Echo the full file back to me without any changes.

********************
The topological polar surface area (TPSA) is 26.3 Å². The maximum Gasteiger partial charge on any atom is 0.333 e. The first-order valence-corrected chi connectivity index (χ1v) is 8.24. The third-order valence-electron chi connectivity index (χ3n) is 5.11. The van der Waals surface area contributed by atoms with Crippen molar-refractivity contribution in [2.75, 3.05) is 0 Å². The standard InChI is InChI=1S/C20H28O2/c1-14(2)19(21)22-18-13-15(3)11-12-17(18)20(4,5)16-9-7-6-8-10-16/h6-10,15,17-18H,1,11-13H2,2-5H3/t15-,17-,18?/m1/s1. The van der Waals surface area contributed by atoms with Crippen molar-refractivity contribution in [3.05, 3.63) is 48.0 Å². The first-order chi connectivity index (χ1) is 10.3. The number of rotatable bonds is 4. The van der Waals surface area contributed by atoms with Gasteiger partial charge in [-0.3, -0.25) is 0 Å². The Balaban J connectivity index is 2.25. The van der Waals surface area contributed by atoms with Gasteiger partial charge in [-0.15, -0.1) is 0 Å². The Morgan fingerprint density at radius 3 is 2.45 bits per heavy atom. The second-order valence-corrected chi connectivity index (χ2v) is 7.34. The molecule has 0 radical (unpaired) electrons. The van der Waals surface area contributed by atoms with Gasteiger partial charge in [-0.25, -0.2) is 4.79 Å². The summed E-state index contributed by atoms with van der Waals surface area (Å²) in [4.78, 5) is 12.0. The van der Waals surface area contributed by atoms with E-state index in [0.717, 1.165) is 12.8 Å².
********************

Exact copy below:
The topological polar surface area (TPSA) is 26.3 Å². The maximum Gasteiger partial charge on any atom is 0.333 e. The first-order valence-corrected chi connectivity index (χ1v) is 8.24. The third-order valence-electron chi connectivity index (χ3n) is 5.11. The van der Waals surface area contributed by atoms with Crippen molar-refractivity contribution in [2.75, 3.05) is 0 Å². The standard InChI is InChI=1S/C20H28O2/c1-14(2)19(21)22-18-13-15(3)11-12-17(18)20(4,5)16-9-7-6-8-10-16/h6-10,15,17-18H,1,11-13H2,2-5H3/t15-,17-,18?/m1/s1. The van der Waals surface area contributed by atoms with Crippen molar-refractivity contribution in [3.05, 3.63) is 48.0 Å². The first-order chi connectivity index (χ1) is 10.3. The number of rotatable bonds is 4. The van der Waals surface area contributed by atoms with Gasteiger partial charge in [-0.3, -0.25) is 0 Å². The Balaban J connectivity index is 2.25. The van der Waals surface area contributed by atoms with Gasteiger partial charge in [-0.15, -0.1) is 0 Å². The Morgan fingerprint density at radius 3 is 2.45 bits per heavy atom. The second-order valence-corrected chi connectivity index (χ2v) is 7.34. The molecule has 0 radical (unpaired) electrons. The van der Waals surface area contributed by atoms with Gasteiger partial charge in [-0.25, -0.2) is 4.79 Å². The summed E-state index contributed by atoms with van der Waals surface area (Å²) in [4.78, 5) is 12.0. The van der Waals surface area contributed by atoms with E-state index in [0.717, 1.165) is 12.8 Å².